In the garden: Which creeper is hardy?
Published 13/11/2016 | 02:30
There are lots of berry-carrying plants in autumn and winter with bright yellow, orange or red berries, but not many with shiny purple berries and that makes the beauty berry a little bit special. It is a very pretty bush of medium to large size. The flowers are very inconspicuous, so it is grown for its berries and good autumn colour leaves.
The common name of callicarpa is 'beauty berry' and, more or less, is a straight translation of the botanical name. The little berries are shiny on the surface and resemble beads, carried in rounded clusters in the angles of the twigs and leaves. The colour is intense but not as easily seen from a distance as yellow or red berries.
It can be planted with other summer-flowering shrubs that have gone bare now and offer little decoration, or berrying kinds such as yellow-berried pyracantha for a dramatic colour contrast, or it could be teamed with a yellow-variegated broad-leaved evergreen such as elaeagnus. It can make a big shrub of more than two metres and needs reasonable room to show off its style.
The variety most often offered for sale is Profusion, a choice strain with purplish young leaves in spring and a good wine-red flush in the autumn leaves before they fall. It also carries a good crop of berries reliably. Callicarpa is native to Western China and it is hardy in most areas, but the summers of its native region are much warmer than here. It can be grown in an ordinary fertile soil that is well-drained and not prone to waterlogging in winter.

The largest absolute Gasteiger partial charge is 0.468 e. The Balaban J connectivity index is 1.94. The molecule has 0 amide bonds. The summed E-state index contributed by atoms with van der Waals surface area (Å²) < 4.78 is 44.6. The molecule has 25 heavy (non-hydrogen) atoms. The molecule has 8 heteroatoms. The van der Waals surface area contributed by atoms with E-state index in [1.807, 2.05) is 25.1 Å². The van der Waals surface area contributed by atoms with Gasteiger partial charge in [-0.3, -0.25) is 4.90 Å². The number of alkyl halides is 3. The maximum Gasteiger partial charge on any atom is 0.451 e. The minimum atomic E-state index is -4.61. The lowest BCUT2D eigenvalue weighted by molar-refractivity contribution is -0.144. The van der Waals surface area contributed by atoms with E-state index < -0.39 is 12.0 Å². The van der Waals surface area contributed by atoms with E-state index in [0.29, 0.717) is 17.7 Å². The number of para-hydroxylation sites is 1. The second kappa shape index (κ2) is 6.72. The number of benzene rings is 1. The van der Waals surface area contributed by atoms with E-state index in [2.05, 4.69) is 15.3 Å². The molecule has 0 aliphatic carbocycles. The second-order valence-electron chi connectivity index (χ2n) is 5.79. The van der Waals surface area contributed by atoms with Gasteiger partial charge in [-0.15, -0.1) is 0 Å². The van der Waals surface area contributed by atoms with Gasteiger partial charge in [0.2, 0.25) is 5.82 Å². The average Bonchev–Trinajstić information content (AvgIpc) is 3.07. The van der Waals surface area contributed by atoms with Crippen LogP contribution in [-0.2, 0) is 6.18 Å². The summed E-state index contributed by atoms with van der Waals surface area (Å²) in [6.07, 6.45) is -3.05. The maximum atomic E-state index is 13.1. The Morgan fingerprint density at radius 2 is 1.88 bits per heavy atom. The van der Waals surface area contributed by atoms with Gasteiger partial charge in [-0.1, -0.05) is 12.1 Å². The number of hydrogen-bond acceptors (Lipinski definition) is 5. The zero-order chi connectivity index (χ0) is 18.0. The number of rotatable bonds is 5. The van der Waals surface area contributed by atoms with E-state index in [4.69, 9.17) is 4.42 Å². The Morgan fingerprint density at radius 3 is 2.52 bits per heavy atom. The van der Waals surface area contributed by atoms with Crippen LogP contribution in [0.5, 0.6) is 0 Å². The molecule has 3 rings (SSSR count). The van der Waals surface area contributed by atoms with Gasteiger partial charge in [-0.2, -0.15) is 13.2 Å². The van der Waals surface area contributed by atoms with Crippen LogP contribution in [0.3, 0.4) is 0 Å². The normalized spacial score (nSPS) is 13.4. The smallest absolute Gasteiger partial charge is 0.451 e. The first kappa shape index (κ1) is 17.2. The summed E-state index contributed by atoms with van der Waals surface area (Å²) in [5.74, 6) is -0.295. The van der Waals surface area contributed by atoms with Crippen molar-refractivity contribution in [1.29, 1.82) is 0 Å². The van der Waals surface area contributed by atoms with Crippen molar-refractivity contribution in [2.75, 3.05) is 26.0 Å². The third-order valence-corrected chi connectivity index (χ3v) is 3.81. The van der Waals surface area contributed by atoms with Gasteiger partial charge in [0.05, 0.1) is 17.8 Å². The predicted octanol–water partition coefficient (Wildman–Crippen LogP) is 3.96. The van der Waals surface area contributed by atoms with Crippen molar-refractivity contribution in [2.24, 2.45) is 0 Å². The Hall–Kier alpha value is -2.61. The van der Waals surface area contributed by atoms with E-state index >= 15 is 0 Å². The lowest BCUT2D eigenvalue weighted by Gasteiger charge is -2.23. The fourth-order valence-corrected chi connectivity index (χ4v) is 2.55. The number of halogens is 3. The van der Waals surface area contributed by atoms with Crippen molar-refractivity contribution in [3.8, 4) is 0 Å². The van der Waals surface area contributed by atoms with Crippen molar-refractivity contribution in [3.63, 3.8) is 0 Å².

QI want to plant a Virginia creeper called Parthenocissus quinquefolia 'Yellow Wall'. I seem to remember someone saying that it is a less hardy variety. Is this true? My house is on the north Donegal coast and I'd like to plant against an open, east-facing wall. How does it compare to other varieties of Virginia creeper?
W Cunningham, Donegal
A It is only different in that it produces yellow autumn colour, and is hardy regarding frost and vigorous enough to grow where you are, but you might find it slow to climb in a very exposed place. Pin it to ground level at the base of the wall and let it decide when it is ready to climb. It will grow away from the direction of strongest winds.
Send questions to email@example.com. Questions can only be answered on this page.